Is more information needed to support European “minority” businesses?


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Cast your mind back to the darkest days of 2020. Covid-19 was sweeping the world, economies were shutting down and – perhaps most importantly – there was a real panic caused by a disease that refused to respond to existing antiviral treatments.

Hope has returned with the arrival of Pfizer’s first vaccine to market in partnership with a relatively unknown German company called BioEntech.

As we know it now, BioEntec – currently valued at 41 billion euros – was a vaccine research venture founded by a couple of Turkish origin. From one point of view, it was the “minority ownership” of European business that succeeded in changing the world.

And according to a new report, minority-owned businesses in the UK and mainland Europe are making a significant contribution to the innovation economy. As Minority Businesses Matter: Europe Published by the Open Political Economy Network (OPEN) There are currently six minority-owned tech unicorns in Europe and a further nine in the UK.

The report doesn’t just focus on unicorns. From restaurants and shops (if the first-generation immigrant tradition is somewhat skewed) to high-tech ventures, such as the aforementioned BioEnTech or Oxford Nanopore, the study shows how people from “minority” are not owned and established businesses. Only one part of European business life is growing in economic importance in terms of their contribution to job creation and GDP.

However, the points of the report are disputed, relatively little is known about them. Philippe Legrand is the founder of OPEN and he explains that European governments do not tend to collect data on the ethnic origin of business owners. “The UK has a comprehensive register of useful patents and you can look at that register and find out who is from a minority community,” he says.

However, with the exception of Denmark, this type of information is not easily available elsewhere on the continent. Consequently, in order to complete this survey, OPEN had to deploy an AI algorithm to identify minority shareholders.

Special challenges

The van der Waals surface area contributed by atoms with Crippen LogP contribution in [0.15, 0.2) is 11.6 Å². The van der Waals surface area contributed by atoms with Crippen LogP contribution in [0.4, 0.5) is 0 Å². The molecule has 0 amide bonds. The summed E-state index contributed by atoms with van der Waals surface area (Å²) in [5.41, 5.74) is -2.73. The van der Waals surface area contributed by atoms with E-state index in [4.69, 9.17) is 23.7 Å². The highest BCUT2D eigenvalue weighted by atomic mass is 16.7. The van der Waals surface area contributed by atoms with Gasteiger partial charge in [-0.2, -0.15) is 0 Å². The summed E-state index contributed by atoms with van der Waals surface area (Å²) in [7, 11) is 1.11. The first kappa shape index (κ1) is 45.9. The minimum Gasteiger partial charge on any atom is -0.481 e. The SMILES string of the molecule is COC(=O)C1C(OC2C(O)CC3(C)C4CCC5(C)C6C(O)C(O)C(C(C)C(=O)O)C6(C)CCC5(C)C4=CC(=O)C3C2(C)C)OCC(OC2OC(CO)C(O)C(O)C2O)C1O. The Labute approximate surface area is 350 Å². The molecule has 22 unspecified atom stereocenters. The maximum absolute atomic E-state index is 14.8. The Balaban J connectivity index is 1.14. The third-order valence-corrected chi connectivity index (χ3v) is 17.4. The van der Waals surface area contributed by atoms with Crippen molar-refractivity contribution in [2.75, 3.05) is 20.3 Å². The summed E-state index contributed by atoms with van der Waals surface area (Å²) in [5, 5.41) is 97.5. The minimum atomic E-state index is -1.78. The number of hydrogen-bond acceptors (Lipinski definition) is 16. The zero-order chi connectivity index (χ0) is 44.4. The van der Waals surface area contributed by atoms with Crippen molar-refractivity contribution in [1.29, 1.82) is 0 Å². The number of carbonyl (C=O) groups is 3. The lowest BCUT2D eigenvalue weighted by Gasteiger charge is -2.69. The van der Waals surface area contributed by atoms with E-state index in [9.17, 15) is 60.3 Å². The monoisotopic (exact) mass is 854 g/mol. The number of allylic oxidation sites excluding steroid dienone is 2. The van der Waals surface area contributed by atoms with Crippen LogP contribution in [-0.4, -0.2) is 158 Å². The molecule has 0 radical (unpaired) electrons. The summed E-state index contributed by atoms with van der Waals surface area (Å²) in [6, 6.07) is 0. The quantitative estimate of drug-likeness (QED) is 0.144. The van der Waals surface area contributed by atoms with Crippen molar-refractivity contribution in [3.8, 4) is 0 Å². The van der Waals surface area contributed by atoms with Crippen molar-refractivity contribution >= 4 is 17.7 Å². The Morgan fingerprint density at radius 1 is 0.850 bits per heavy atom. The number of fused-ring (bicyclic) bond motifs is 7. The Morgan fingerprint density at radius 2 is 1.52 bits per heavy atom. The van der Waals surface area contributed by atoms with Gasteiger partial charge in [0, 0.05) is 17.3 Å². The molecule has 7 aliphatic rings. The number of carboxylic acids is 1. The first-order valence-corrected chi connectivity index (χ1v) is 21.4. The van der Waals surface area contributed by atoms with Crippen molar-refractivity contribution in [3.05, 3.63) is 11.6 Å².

So why is this important? Well, OPEN argues that minority businesses face some very different problems. And without information about who the owners are, there is very little to help them overcome any obstacles they encounter on their way.

“Challenges that minority-owned businesses face include discrimination, disconnection—not being part of networks that other business owners can tap into—and suspicion,” says Legrain.

He realizes that there is another side to the coin. “Entrepreneurs from minority backgrounds often have the determination to succeed and give back. They benefit from being connected to their own networks. However, many are overwhelmed by the challenges they face,” he added.

Legrain argued for the need to provide support and help such businesses overcome persistent discrimination. But what does that look like?

“There is a role for policy in terms of public procurement,” he says. “Often, minority businesses cannot obtain public contracts because the procedures are unclear.”

From a private sector perspective, Legrain says, it’s not just that large corporations are realizing the benefits of multisourcing as they seek to make their supply chains more resilient.

But that brings us back to the problem of getting clear information about the beneficial ownership of businesses. OPEN recommends that all European countries maintain an important ownership register that includes ethnic details. In addition, governments should collect information on the nationality of residents.

Now it must be said that not everyone agrees. There are some very real philosophical issues here. Countries can simply assume that all citizens are citizens, so there is no requirement to focus on nationality. Of course, it would be undesirable to do so. A similar argument can be made about documenting the lineage of owners or directors.

OPEN recognizes the need for information to fight discrimination from the perspective of a caring institution for business and social transparency. And as Legrain points out, with data, the EU racial equality directive is difficult to implement.

There is certainly an argument to be made. In the meantime, it’s worth celebrating the contributions of businesses founded and grown by immigrants.


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